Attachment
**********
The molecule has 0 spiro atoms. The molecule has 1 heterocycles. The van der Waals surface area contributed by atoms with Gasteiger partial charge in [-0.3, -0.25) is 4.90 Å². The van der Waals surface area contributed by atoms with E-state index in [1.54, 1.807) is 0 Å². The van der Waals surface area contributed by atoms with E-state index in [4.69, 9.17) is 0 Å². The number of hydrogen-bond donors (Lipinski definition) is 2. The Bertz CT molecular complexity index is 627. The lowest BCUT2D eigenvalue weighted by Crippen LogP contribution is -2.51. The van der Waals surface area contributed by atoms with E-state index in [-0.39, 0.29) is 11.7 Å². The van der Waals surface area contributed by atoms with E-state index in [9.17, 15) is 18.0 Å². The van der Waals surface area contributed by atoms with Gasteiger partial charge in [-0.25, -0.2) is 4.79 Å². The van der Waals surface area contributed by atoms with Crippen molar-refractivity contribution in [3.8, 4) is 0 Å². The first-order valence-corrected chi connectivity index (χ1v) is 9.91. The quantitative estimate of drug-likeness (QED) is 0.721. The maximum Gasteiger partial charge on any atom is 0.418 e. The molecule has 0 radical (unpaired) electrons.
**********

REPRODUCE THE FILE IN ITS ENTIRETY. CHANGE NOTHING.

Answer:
The molecule has 0 spiro atoms. The molecule has 1 heterocycles. The van der Waals surface area contributed by atoms with Gasteiger partial charge in [-0.3, -0.25) is 4.90 Å². The van der Waals surface area contributed by atoms with E-state index in [1.54, 1.807) is 0 Å². The van der Waals surface area contributed by atoms with E-state index in [4.69, 9.17) is 0 Å². The number of hydrogen-bond donors (Lipinski definition) is 2. The Bertz CT molecular complexity index is 627. The lowest BCUT2D eigenvalue weighted by Crippen LogP contribution is -2.51. The van der Waals surface area contributed by atoms with E-state index in [-0.39, 0.29) is 11.7 Å². The van der Waals surface area contributed by atoms with E-state index in [9.17, 15) is 18.0 Å². The van der Waals surface area contributed by atoms with Gasteiger partial charge in [-0.25, -0.2) is 4.79 Å². The van der Waals surface area contributed by atoms with Crippen molar-refractivity contribution in [3.8, 4) is 0 Å². The first-order valence-corrected chi connectivity index (χ1v) is 9.91. The quantitative estimate of drug-likeness (QED) is 0.721. The maximum Gasteiger partial charge on any atom is 0.418 e. The molecule has 0 radical (unpaired) electrons.